There is a lot of religious content, but much of it used to explain Christmas traditions – the origins of St Nicholas, the legend of a frosty spiders web inspiring tinsel – and it tells the Christmas story beginning to end, including Herod and the flight to Egypt, so it pulls no punches there.

It is sentimental, terribly naff and much too godly for my tastes now, but I still love it. I was thrilled to find a copy on a charity bookstall and after years of wondering if I’d ever see it again, am delighted to own my own copy once more.

The first Christmas book I remember, though, I have never parted with (and no intention of ever doing so). I was surprised to discover that my copy from 1981 is a first edition, I assumed it was much earlier than that, as the feel of it is more 1950s-60s.

Nevertheless, Lucy and Tom’s Christmas is very reminiscent of my 1980s childhood in lots of ways, but with an added bit of Shirley Hughes magic – look at those lush borders around the edge of the page, hung with gingerbread men and all sorts of other goodies.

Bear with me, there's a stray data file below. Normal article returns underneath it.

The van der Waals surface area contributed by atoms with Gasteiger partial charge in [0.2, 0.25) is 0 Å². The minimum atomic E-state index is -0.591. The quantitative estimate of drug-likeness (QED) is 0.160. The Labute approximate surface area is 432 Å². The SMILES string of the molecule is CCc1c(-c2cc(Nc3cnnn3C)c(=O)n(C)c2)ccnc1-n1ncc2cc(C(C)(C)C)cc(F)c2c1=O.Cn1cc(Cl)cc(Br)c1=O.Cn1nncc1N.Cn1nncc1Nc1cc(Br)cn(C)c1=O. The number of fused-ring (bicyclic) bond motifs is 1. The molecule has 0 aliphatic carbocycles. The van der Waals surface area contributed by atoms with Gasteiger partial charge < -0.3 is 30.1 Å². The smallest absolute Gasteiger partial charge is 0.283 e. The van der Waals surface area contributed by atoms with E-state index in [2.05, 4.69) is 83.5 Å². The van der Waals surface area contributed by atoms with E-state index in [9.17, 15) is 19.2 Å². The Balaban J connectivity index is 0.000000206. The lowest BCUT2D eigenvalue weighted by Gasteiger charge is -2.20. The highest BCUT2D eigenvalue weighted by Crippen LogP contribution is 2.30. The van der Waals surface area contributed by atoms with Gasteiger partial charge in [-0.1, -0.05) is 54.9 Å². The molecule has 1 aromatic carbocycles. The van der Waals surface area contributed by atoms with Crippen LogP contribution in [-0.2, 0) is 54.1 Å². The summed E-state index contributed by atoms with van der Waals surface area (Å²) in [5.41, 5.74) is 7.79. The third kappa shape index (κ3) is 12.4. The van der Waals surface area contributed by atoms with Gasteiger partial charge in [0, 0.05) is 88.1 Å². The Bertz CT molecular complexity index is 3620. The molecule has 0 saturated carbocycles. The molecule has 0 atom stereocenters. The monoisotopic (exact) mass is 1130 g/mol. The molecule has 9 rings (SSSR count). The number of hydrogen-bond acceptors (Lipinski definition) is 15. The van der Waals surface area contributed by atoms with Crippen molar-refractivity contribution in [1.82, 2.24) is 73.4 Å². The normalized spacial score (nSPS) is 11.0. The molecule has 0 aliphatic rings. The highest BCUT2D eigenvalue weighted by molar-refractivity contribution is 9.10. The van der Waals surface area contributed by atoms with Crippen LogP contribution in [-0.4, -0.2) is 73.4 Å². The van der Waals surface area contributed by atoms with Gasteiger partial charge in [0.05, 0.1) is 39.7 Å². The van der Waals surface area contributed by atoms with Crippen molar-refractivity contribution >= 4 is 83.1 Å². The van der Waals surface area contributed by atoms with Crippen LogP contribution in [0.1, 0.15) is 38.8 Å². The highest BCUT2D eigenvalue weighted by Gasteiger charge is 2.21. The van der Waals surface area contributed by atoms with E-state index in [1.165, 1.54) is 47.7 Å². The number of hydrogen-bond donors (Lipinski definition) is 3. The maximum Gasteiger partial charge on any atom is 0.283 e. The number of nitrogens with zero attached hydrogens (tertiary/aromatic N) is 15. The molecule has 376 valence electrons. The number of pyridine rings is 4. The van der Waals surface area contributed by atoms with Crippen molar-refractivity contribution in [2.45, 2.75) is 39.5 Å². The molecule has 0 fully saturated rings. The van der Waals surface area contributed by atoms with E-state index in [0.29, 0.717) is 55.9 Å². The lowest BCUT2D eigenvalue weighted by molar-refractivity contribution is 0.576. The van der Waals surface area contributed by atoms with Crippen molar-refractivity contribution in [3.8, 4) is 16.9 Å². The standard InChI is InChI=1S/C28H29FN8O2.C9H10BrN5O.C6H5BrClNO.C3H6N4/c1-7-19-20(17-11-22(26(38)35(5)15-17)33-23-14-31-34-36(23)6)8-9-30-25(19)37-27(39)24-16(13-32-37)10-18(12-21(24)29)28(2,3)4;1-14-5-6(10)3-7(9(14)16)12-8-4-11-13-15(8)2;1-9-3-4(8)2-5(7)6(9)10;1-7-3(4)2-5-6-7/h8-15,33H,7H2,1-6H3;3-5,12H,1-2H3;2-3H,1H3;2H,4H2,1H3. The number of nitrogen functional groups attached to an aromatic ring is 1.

In Shirley Hughes’ world, there are always roaring fires to come home to, snow at Christmas, real candles on the tree, (who ever does that, nobody in 1981 that I knew of) and Salvation Army bands playing in the town centre. 

None of that was really part of my childhood, but the book still takes me back there in other ways, as there is much that reminds me of the Christmas build-up – the home-made cards, the nativity scene, the waking up early on Christmas morning. 

It’s the tiny details that make this book lovely – the cotton wool snow and gold paper star on the Nativity is a particular favourite picture of mine, but it is also famous for acknowledging the times when Christmas isn’t so much fun.

Tom has a meltdown and goes out for a walk with Grandpa. As the book says ‘Just the two of them. The sun is very big and red’.